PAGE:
A former Arizona child welfare caseworker who left the agency to fight against unnecessary family separation has been selected as the next director of the state’s Department of Child Safety.
Matthew Stewart was appointed by incoming Governor Katie Hobbs in late December. Stewart resigned from the department in 2020 because of the extreme racial disparity among children in Arizona’s foster care system, and deep concerns about how the department treated Black families. Stewart will be the department’s first Black director.
“We are building an inclusive government that reflects the diversity of our great state,” Hobbs tweeted. “Beyond proud to be making history with Matthew Stewart.” Hobbs, a Democrat, also has a background in social work, focused on domestic violence.
Stewart will replace Michael Faust, who was appointed in 2019 by Republican former Gov. Doug Ducey. There are roughly 13,000 children and young adults in foster care in the state, and Stewart will oversee a staff of approximately 2,800.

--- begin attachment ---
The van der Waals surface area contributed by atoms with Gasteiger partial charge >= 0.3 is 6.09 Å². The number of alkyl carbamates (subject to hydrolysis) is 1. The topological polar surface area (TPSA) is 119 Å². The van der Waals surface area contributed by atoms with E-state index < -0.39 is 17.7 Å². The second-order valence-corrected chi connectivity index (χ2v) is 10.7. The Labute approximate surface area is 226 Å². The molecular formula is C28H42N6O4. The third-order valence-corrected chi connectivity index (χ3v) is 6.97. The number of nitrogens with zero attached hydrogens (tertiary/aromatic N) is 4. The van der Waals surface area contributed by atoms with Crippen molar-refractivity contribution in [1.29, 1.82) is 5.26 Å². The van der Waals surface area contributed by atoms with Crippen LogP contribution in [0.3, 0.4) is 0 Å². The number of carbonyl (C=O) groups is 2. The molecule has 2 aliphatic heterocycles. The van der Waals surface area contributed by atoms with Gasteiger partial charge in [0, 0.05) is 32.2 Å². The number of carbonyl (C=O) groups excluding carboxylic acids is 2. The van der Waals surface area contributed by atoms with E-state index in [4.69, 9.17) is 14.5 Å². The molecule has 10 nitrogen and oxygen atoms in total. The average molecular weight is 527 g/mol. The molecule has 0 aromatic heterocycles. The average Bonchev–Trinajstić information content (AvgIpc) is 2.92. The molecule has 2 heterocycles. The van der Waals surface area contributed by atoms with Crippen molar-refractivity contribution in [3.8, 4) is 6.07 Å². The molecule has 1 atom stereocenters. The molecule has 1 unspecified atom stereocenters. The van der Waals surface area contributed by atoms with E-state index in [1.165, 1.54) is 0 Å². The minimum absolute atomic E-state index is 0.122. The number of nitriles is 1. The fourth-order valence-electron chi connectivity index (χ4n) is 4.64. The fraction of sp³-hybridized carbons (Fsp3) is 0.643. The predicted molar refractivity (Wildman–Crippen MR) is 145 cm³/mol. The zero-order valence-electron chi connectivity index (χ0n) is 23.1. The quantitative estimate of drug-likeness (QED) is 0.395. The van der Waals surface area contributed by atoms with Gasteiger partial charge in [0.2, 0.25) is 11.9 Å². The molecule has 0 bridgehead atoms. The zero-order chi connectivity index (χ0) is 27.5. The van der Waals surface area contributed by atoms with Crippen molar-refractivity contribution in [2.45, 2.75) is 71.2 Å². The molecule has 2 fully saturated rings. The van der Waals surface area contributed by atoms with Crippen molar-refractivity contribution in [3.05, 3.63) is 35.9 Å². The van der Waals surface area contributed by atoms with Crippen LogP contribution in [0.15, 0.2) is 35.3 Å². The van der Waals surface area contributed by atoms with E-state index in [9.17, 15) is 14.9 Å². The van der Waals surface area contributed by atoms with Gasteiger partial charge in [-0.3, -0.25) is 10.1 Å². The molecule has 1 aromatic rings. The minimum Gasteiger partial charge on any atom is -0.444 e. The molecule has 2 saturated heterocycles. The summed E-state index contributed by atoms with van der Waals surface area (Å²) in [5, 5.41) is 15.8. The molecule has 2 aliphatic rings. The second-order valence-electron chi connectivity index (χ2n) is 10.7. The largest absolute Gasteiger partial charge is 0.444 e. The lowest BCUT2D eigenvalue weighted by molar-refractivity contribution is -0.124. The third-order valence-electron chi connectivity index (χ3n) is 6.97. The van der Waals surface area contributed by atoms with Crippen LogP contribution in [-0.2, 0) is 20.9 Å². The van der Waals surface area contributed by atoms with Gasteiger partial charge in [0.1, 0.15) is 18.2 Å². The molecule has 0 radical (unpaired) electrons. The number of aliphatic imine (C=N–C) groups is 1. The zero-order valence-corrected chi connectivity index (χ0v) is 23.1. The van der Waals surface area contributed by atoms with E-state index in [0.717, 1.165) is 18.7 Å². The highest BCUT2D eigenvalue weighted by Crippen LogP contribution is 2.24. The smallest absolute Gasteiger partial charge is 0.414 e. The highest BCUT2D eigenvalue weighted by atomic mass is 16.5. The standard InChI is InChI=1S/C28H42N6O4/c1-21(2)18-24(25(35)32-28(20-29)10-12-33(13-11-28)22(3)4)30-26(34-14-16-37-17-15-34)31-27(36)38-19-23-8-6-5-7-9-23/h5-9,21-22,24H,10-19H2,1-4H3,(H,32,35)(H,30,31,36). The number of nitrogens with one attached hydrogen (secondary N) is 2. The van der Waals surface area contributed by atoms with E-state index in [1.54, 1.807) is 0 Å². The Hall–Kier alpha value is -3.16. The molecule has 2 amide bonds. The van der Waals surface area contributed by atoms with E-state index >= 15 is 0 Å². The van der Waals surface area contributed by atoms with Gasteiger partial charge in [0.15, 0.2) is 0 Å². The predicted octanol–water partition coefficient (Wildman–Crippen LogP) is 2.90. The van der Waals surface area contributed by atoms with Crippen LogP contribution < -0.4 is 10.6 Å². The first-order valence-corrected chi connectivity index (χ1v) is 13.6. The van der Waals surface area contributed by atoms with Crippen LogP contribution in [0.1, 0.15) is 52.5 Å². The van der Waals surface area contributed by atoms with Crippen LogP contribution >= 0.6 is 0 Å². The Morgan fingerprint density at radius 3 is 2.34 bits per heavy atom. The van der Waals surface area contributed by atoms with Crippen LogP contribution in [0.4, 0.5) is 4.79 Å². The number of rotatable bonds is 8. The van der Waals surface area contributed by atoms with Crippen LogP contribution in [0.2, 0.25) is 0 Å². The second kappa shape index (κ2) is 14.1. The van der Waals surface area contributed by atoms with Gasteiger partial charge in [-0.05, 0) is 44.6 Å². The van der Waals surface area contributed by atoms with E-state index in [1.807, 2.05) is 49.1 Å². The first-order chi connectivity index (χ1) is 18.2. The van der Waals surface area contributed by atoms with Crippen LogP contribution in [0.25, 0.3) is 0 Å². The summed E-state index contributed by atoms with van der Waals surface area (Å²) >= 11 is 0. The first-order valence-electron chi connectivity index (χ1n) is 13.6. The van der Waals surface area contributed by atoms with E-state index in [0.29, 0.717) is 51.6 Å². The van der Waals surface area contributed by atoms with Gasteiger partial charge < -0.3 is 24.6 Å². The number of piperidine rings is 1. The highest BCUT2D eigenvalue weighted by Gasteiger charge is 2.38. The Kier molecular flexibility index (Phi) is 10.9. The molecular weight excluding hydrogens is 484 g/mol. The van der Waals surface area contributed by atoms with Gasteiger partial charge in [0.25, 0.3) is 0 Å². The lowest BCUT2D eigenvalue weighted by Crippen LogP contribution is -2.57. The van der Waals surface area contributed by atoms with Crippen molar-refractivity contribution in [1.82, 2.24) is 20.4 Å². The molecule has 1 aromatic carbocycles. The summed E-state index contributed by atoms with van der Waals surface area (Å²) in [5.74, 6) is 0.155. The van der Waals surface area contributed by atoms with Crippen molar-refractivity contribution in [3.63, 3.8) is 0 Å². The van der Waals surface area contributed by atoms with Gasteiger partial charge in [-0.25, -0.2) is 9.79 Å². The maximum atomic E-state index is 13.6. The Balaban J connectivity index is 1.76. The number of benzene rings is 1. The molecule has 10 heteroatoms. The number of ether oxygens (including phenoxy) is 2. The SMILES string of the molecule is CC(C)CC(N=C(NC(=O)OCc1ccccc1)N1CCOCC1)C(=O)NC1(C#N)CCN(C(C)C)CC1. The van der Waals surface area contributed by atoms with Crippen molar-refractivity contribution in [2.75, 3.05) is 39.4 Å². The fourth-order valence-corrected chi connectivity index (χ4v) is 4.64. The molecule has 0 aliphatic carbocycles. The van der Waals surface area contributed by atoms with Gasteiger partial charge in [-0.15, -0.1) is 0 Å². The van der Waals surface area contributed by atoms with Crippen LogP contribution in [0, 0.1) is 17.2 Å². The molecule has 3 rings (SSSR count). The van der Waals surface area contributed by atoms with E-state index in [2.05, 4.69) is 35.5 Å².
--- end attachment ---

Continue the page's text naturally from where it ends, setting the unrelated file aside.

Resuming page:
Stewart spent 10 years working in Arizona’s child welfare department, originally joining in 2009 as a caseworker and eventually growing into a management role. After leaving the agency in 2020, he launched Our Brother, Our Sister, a nonprofit focused on facilitating family reunification and preventing removals into foster care.
In a recent interview with NBC News, Stewart said he was driven to do this work after realizing the stark racial disparity among families investigated by Arizona’s child welfare officials — a systemic problem he did not feel he could sufficiently address within the system. In Maricopa County, the largest county in Arizona, Black children have a 63% chance of seeing their parents investigated for abuse or neglect, according to a 2021 study from the National Academy of Sciences.
Stewart says he is “on a mission” to “change the culture of how we respond to community needs and support families,” per his bio on the Our Brother, Our Sister website. Advocating on behalf of Black families was a priority while working for the agency, too, when he helped launch the African American Disparity Committee.
“We have a culture that says Black families need to be watched,” Stewart told NBC News. “And if we don’t agree with the things that are going on with them, we are the saviors of these children and are charged with punishing their parents.”